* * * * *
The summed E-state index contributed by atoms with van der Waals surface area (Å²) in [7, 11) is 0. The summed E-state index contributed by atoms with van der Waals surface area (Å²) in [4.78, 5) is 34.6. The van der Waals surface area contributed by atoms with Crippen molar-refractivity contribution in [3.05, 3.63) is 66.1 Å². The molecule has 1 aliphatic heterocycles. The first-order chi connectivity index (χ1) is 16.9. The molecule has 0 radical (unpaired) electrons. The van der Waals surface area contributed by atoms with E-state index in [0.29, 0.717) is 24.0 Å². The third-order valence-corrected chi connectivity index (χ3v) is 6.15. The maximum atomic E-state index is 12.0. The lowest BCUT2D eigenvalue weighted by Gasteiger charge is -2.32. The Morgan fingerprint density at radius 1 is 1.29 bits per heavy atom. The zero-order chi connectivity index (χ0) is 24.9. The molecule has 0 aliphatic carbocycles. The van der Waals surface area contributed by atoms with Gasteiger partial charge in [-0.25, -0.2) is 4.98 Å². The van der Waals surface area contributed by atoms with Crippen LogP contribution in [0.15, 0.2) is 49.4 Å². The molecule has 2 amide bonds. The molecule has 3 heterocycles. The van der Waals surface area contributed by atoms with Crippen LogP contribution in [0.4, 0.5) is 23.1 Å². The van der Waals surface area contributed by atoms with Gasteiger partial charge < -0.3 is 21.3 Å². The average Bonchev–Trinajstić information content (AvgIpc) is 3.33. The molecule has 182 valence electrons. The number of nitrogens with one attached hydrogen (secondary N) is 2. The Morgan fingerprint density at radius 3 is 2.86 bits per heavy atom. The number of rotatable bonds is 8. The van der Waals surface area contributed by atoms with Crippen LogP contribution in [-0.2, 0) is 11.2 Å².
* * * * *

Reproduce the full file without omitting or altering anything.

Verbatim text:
The summed E-state index contributed by atoms with van der Waals surface area (Å²) in [7, 11) is 0. The summed E-state index contributed by atoms with van der Waals surface area (Å²) in [4.78, 5) is 34.6. The van der Waals surface area contributed by atoms with Crippen molar-refractivity contribution in [3.05, 3.63) is 66.1 Å². The molecule has 1 aliphatic heterocycles. The first-order chi connectivity index (χ1) is 16.9. The molecule has 0 radical (unpaired) electrons. The van der Waals surface area contributed by atoms with E-state index in [0.29, 0.717) is 24.0 Å². The third-order valence-corrected chi connectivity index (χ3v) is 6.15. The maximum atomic E-state index is 12.0. The lowest BCUT2D eigenvalue weighted by Gasteiger charge is -2.32. The Morgan fingerprint density at radius 1 is 1.29 bits per heavy atom. The zero-order chi connectivity index (χ0) is 24.9. The molecule has 0 aliphatic carbocycles. The van der Waals surface area contributed by atoms with Gasteiger partial charge in [-0.25, -0.2) is 4.98 Å². The van der Waals surface area contributed by atoms with Crippen LogP contribution in [0.15, 0.2) is 49.4 Å². The molecule has 2 amide bonds. The molecule has 3 heterocycles. The van der Waals surface area contributed by atoms with Crippen LogP contribution in [0.4, 0.5) is 23.1 Å². The van der Waals surface area contributed by atoms with Gasteiger partial charge < -0.3 is 21.3 Å². The average Bonchev–Trinajstić information content (AvgIpc) is 3.33. The molecule has 182 valence electrons. The number of nitrogens with one attached hydrogen (secondary N) is 2. The Morgan fingerprint density at radius 3 is 2.86 bits per heavy atom. The number of rotatable bonds is 8. The van der Waals surface area contributed by atoms with Crippen LogP contribution in [-0.2, 0) is 11.2 Å².